The submarine fleet operated by the Indian Navy comprises 16 conventional diesel-electric submarines and two nuclear-powered submarines. Out of 16 conventional submarines, seven are from Russia, five are from France, and four are from Germany.
None of the 16 submarines have Air Independent Propulsion (AIP) technology. AIP technology-enabled submarines are not required to surface to recharge the batteries enabling the submarine to remain submerged for long durations.
Chinese Submarine Fleet (PLAN)
China has 66 submarines. A detailed review of the expansion of the Chinese submarine fleet will highlight China’s military planner’s foresight. They placed the development and acquisition of the ‘silent killer’ ahead of strike aircraft for PLAAF and aircraft carriers for PLAN.’
The ‘sea denial’ was considered a greater necessity than ‘sea control.’
Hence this decision was taken in late 2006 to concentrate on building a large submarine fleet, both nuclear and conventional. China’s military planners must be commended for their foresight of the likely threat scenario in the twenty-first century and beyond.
Anti-shipping hypersonic missiles were not even conceived of in 2006. In 2023, hypersonic anti-shipping missiles pose the most formidable threat even to supercarriers of the US Navy.
A large submarine fleet enables China to roam the waters in the South China Sea and the Indian Ocean. In any future full-blown military conflict with India, PLAN submarines will play the lead dominant role in the assault force.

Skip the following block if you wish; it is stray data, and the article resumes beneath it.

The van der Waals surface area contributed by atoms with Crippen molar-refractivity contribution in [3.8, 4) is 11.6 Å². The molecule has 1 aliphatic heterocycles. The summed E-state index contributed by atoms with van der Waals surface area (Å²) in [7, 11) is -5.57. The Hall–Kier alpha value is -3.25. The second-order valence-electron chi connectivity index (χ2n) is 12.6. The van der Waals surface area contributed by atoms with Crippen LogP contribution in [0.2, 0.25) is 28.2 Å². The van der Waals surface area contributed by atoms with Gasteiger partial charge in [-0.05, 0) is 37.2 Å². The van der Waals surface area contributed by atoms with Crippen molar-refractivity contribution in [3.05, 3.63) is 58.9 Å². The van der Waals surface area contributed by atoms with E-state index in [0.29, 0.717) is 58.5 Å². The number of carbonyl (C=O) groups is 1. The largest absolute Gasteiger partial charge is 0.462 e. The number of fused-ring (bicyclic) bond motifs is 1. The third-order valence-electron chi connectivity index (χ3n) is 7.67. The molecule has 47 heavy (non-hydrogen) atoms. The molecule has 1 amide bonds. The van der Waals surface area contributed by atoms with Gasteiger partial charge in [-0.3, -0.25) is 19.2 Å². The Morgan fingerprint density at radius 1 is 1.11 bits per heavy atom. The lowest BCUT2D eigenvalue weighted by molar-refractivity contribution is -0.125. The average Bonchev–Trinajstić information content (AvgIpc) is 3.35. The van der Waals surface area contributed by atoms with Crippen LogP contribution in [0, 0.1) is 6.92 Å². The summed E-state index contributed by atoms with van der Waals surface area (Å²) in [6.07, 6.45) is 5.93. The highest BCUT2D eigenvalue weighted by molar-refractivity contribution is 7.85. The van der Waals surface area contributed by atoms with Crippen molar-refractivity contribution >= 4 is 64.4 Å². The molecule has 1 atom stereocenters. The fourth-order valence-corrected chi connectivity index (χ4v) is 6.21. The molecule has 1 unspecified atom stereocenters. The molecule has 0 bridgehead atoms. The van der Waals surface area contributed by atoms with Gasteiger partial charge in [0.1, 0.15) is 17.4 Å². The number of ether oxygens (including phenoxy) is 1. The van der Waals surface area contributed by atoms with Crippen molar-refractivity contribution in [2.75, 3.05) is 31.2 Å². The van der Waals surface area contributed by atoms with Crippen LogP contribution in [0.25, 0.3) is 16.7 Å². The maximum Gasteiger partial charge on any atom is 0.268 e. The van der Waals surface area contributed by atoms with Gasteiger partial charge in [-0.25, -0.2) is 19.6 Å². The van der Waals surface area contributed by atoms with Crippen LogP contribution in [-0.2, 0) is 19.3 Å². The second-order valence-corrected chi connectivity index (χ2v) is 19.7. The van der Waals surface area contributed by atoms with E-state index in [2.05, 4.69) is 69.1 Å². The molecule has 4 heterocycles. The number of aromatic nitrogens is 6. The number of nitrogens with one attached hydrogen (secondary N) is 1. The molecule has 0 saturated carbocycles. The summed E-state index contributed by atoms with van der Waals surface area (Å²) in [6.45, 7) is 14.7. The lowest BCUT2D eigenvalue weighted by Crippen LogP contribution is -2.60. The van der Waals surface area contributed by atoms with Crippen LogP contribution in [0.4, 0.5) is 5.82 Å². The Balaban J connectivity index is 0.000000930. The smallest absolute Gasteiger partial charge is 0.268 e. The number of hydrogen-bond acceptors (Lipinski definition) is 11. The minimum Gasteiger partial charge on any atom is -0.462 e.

Currently, PLANSF operates a fleet of 66 submarines, including nuclear and conventional ones.
(a) Nuclear Submarines – PLAN currently has seven operational nuclear submarines in three categories. Ten are planned for future induction. Of these, two are under construction.
(b) Conventional Submarines – PLAN is believed to possess 17 AIP-enabled conventional submarines. The remaining 42 have varying capabilities.
(c) Development – Except for a few initial submarines acquired from Russia in 1960, most conventional and all nuclear submarines have been produced by China.
Current Military Balance Of Power – China And India
The conventional military balance of power between the Chinese and Indian militaries is heavily loaded in favor of China when viewed in the context of numbers. However, neither the Chinese Army nor the Chinese Air Force can pose a formidable threat to Indian forces on land and in the air due to terrain.
PLAAF strike elements, helicopters, and heavy-lift cargo aircraft cannot operate with any degree of operational efficiency/capability from high-altitude airfields (3 km and above) in the Tibet Autonomous Region (TAR).
PLAAF can neither effectively support the Chinese Army on the ground nor conduct strike missions with a full weapon load. On the other hand, all IAF elements can operate with full weapon load and fuel from airfields viz Jammu, Udhampur, Srinagar, Avantipur (all below 1.5 km), Leh, and Thoise (3 km).
However, PLAN is more formidable than the Indian Navy when viewed in the context of a submarine fleet. Neither Navy can operate its aircraft carrier in a hostile air power environment.
Reasons For Dismal State Of Submarine Fleet
The current dismal state of the submarine fleet has been due to the misplaced focus of the Indian Navy on acquiring aircraft carriers ahead of submarines.
When Russian aircraft carrier ‘Admiral Goroshkov’ was being purchased by the Indian Navy, former Chief of Naval Staff Late Admiral JG Nadkarni had commented, “Henceforth all Indian Naval ships will be painted ‘white’ because we are investing in the purchase of a ‘white elephant.”
Indian military planners did not pay any heed to the prophetic words of an eminent seaman. Rest is history. The cost of the carrier ballooned three times the original planned cost. The operational utility is minimal when viewed in the cost vs. effectiveness continuum context.